Admit it. You're probably reading this story about Detroit because you've heard it's the municipal manifestation of a living, breathing train-wreck. Bankrupt, lost population, a decimated industry and a landscape of graffiti covered, windowless homes. This isn't that kind of story.
Last April, a group of Detroit thought leaders in innovation, nonprofits, development, education and business creation made the trip south to Cincinnati in partnership with the Hudson Webber Foundation
to take a look at our city's ongoing urban transformation. Along the way, they discovered some useful insights into their own city documented in this follow up story
by Soapbox’s sister publication, Model D
. Last month, I was fortunate enough to be among a group of Cincinnatians that swapped cities and made the trip to Detroit.
The trip was curated by Eric Avner, Vice President of the Carol Ann and Ralph V. Haile, Jr./U.S. Bank Foundation
, who had also played host to our Detroit visitors. His charge in part, as he stated to those of us who made the trip in September, was to think about our opportunities to develop and push our own big and little ideas, taking inspiration from Detroit's determined comeback. He engaged Little Things Labs
on the ground in Detroit to fill out a packed itinerary—one that provided our group with insightful glimpses into the city's ongoing strategic recovery and the role innovative nonprofits, determined developers, philanthropic corporations and a healthy infusion of new blood play in Detroit's rebirth.
Here are some insights gleaned from the trip, including some collective takeaways from a few who made the journey. For the most part, our dive into Detroit was focused on the 7.2 miles that comprise downtown and its adjoining neighborhoods where 36,000 Detroiters currently live, work and play. What stuck with me the most when contemplating our two cities and the possible lessons we could learn from our neighbors to the north, is perhaps a twist on that old adage that “everything old is new again."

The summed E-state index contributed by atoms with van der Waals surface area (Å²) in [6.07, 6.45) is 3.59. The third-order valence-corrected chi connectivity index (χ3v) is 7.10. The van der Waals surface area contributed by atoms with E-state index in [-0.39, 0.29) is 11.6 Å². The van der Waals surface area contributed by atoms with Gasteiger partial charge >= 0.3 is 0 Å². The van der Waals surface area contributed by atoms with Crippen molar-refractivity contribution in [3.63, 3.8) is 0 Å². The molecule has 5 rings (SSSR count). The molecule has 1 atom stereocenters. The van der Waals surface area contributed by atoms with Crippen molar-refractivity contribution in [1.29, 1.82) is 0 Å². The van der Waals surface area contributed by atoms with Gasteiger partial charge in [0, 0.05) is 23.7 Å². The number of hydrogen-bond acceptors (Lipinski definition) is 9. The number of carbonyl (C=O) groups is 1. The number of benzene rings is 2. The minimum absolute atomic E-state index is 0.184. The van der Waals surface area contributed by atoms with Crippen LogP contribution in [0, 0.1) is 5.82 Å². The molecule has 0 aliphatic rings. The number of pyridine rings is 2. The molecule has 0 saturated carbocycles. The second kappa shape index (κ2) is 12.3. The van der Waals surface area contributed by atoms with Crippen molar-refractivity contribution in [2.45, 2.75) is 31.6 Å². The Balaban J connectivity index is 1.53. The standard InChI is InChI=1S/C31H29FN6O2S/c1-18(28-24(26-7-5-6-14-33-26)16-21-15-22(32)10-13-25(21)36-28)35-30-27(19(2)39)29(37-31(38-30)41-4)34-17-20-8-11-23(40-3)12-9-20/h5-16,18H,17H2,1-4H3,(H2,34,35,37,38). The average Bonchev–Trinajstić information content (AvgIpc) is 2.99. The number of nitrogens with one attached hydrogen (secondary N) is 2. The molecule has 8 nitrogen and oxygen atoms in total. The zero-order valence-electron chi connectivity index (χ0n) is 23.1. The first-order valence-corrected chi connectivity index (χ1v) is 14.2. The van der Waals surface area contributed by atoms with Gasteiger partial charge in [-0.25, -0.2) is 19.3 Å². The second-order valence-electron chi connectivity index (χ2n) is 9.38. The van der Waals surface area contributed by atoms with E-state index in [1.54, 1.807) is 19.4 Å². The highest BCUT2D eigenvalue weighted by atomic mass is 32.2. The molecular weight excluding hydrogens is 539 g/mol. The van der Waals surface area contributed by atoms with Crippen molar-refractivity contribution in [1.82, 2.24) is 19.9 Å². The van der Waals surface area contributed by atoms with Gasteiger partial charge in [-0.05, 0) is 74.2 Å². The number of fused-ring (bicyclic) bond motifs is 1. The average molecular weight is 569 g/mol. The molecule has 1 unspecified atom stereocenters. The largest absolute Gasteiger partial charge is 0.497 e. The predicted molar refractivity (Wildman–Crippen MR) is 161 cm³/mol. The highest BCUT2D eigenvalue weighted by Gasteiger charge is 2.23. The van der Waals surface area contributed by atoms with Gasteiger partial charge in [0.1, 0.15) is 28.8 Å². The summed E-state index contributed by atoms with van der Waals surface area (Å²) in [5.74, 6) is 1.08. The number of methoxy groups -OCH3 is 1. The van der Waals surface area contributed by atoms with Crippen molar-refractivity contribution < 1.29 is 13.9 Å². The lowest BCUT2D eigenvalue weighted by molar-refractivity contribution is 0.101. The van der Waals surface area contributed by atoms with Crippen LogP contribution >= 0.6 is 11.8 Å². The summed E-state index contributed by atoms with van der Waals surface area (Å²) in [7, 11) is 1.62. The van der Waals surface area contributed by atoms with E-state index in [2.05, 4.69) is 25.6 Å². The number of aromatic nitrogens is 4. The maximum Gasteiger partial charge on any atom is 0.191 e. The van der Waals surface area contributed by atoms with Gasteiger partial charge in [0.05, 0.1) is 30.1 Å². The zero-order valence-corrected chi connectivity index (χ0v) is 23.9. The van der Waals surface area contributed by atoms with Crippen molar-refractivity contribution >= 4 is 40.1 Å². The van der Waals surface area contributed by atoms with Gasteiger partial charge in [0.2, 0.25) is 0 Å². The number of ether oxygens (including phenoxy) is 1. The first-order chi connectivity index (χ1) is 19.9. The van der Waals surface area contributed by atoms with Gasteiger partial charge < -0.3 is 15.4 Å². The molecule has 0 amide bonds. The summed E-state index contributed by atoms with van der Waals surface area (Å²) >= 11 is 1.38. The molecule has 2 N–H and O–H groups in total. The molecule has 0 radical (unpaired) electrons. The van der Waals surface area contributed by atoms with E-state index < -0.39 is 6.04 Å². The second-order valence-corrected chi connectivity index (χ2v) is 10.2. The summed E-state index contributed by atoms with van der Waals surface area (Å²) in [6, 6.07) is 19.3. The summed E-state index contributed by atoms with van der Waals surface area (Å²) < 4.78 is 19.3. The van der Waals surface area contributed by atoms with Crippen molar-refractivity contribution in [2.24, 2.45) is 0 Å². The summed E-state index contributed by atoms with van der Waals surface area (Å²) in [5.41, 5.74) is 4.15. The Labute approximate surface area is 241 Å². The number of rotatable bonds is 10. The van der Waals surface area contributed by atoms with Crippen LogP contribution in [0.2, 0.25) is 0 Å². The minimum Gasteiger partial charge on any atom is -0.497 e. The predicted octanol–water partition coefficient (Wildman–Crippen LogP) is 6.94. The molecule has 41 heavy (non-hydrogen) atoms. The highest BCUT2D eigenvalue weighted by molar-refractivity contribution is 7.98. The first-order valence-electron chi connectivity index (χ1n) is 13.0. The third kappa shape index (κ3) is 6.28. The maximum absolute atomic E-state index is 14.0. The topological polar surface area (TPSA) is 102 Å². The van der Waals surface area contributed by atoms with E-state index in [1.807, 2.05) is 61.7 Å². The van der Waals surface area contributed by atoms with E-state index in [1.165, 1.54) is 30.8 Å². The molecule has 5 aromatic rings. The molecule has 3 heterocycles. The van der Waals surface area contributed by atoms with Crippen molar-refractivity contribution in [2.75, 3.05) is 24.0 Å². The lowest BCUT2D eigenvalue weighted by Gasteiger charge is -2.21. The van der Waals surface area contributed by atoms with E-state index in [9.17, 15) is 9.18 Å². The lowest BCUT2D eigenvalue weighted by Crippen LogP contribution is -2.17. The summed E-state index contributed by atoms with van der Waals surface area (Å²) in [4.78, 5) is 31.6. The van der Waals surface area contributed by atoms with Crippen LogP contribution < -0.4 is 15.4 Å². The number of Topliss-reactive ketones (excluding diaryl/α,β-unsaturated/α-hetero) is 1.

Detroit’s initial prosperity was built on the back of manufacturing, mostly the fabled rise of the American auto-industry giants. The world class-arts and architecture that followed were the happy byproduct of these new philanthropic corporate citizens who made their billions and wanted to reinvest in the city.
Ensconced inside a former General Motor’s office building that now houses Detroit’s design-centric College of Creative Studies, Shinola
is staking its claim as an American
watch manufacturer. Still importing raw materials from Switzerland and China, the custom watchmaker uses assembly line techniques that seem right out of the GM playbook to craft coveted timepieces for sale in its flagship stores in New York and Detroit. Shinola plays to Detroit's strengths established by generations of talented designers and industry workers. Their success shows us that the rumblings of manufacturing that are whirring again in Cincinnati—next gen ‘makers’ that like Maker Faire
, and small design and production shops like Visualingual
—are a step in the right direction.
Besides the auto industry, Michigan's economy has always been driven by its top 10 agricultural industry. So it's no surprise Detroiters are taking something old like Detroit’s Eastern Market
(founded in 1895) and reinventing it. The nation's largest open air farmers market is born of a similar public-private partnership as our own Findlay Market
, and serves as a regional distribution center for food wholesalers. Its limitation is that it's only open to the public on Saturdays, but Market leaders have found a new way to engage: a shared-use kitchen facility that supports local business creation, designed to capitalize on the state's existing agricultural assets. Findlay Market President Joe Hansbauer made the Detroit trip, and found confirmation in the kitchen incubator idea that his team has been working on. He saw multiple uses in Detroit's model to implement here.